“It’s wrong for us to lay out criteria before we’ve heard from experts and the community. It’s also wrong to be doing this at this point because we’re not all sure what went wrong,” said District 7 Councilman Patrick Dowd. “It’s not clear to me for example whether the last chief did something by himself to divert funds into an unauthorized bank account. Is it possible?”
However, the criteria laid out by Peduto and Burgess, did not address the recent allegation of police corruption and instead mirrored much of the community’s demands at the public hearing. Peduto’s criteria as outlined in his 100 Days/100 Policies to Change Pittsburgh initiative, calls for a stronger commitment to increasing diversity on the police force. Burgess’ criteria includes a commitment to improving community trust and reducing gun violence.
While the mayor is responsible for appointing a police chief, city council must vote to approve the mayor’s appointments. However, no chief appointed by the mayor has ever been declined by council.
An area of contention among the speakers was whether or not the next police chief should come from within the bureau. Both council and the community seemed split on the issue and many praised former Police Chief Harper’s performance.
“I want to stress that Chief Harper has served this city for six years and not one of you has ever said he’s done a bad job,” said Dan O’Hara, president of the Fraternal Order of Police Union. “So to say you’re going to look outside the city for the next police chief is a problem.”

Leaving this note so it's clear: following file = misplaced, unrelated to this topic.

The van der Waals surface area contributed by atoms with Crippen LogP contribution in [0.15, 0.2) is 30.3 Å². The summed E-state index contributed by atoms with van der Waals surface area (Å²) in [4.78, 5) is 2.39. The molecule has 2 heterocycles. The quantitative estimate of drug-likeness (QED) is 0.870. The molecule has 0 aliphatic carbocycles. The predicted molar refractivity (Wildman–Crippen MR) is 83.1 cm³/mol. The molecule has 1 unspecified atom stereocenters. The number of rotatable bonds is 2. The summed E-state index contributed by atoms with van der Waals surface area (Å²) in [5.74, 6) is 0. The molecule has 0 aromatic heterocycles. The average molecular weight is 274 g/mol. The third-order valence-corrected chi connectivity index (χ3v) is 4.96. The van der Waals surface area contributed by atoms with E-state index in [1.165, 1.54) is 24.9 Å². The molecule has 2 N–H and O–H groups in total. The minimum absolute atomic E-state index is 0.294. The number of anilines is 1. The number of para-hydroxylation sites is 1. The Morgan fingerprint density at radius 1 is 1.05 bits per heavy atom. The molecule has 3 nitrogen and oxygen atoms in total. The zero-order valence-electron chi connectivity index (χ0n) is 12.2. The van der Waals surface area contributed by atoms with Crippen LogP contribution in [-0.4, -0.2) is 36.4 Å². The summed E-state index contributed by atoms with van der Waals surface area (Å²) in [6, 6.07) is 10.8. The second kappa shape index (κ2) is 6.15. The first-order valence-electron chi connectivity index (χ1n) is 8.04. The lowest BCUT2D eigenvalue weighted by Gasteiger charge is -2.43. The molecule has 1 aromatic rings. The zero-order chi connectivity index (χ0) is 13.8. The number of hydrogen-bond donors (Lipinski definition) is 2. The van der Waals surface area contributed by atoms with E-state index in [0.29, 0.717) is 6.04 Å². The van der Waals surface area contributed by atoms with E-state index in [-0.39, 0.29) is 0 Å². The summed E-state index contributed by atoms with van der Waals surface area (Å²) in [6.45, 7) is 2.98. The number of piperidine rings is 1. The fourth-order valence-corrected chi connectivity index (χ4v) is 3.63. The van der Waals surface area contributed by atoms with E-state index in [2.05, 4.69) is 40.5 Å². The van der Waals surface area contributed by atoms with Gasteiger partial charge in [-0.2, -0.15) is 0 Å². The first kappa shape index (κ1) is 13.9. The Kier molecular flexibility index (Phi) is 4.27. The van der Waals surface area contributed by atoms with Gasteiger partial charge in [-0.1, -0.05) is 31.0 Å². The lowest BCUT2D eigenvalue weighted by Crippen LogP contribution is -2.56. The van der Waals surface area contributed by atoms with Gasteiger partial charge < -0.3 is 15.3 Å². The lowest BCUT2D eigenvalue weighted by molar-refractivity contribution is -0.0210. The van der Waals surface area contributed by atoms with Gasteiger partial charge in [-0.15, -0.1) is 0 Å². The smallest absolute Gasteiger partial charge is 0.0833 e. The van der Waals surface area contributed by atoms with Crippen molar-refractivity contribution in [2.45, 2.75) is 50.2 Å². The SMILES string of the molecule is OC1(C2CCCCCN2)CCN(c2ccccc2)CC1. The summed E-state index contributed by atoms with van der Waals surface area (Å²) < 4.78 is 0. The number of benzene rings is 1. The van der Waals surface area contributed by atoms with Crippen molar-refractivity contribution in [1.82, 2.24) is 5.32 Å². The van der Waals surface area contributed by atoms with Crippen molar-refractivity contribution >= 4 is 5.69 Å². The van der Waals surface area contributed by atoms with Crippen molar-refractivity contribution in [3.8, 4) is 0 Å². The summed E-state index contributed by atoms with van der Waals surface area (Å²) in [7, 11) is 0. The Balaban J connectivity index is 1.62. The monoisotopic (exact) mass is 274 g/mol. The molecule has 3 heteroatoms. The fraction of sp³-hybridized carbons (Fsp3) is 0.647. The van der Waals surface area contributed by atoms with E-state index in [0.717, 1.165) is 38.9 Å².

The community’s demands included an array of commitments from increasing diversity, improving police community relations, and reducing gun violence, to increasing police presence in public housing communities, standing up to the FOP union and minimizing police misconduct among off-duty police officers.
“Give me a new police chief that really wants to focus on gun violence,” said Rob Conroy, Western Pa. coordinator for CeaseFire PA. “We had the lost and stolen gun legislation passed here, but unfortunately we had a mayor and a police chief who would not enforce it.”
“Restoring integrity to the department and restoring control over the officers is huge,” said Vic Walczak, ACLU of Pennsylvania legal director. “We’ve had countless crazy off duty incidents and the problem isn’t only that these incidents are happening, it’s that no one is taking responsibility.”